Prof. Dr. Dirk Offermann
Bergische Universität Wuppertal
Fachbereich C - Mathematik und
- Dr. Michael Jarisch
The dynamics of the middle atmosphere (10-100 km) is analyzed by studying its circulation, waves, and turbulence. These parameters are continuously varying and interacting in a complicated manner. Part of these features are subject to solar influences, and others are not. This will be studied in detail during the international CAWSES program. In the present project we specifically propose to analyze mesosphere temperature variations on very short as well as on very long time scales. We have available an extended and unique set of OH temperatures (87 km +- 5 km) which was measured at Wuppertal since 1980 and is still continued. The short period variations of these data have not been evaluated yet. We propose to do this now and to develop a gravity wave climatology on this basis. We also plan improved measurements during the project (with a peak stepping method) by which we expect to improve our analysis capability for the existing data. A special aspect of the data interpretation will be the coupling of the upper mesosphere to the middle stratosphere by gravity waves.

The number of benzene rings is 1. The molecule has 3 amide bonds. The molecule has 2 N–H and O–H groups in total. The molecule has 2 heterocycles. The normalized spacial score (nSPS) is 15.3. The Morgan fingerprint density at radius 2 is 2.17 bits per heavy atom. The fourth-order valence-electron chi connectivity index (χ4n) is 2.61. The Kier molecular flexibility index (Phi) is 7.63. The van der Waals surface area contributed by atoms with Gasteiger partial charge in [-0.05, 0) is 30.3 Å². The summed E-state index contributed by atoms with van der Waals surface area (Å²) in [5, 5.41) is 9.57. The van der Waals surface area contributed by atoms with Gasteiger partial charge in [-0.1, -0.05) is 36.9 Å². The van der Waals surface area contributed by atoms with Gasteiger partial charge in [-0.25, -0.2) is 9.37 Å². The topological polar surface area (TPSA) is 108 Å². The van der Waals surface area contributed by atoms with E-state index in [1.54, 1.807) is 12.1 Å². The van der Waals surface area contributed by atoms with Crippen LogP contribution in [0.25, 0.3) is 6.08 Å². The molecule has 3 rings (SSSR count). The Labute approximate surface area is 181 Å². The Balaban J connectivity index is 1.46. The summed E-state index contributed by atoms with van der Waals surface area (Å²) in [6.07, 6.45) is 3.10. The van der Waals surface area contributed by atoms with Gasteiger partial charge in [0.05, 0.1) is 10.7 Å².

Analysis of very slow temperature variations (on decadal scales) has revealed a circulation change in the middle atmosphere. It appears to be linked to climatic changes in the troposphere. Continuation of the Wuppertal measurements during the present project should allow a more precise estimation of the solar cycle influence on the mesospheric temperatures. This in consequence would yield a better determination of the decadal trends (change in summer duration). On that basis we plan to analyze the suitability of the data for long-term prognoses.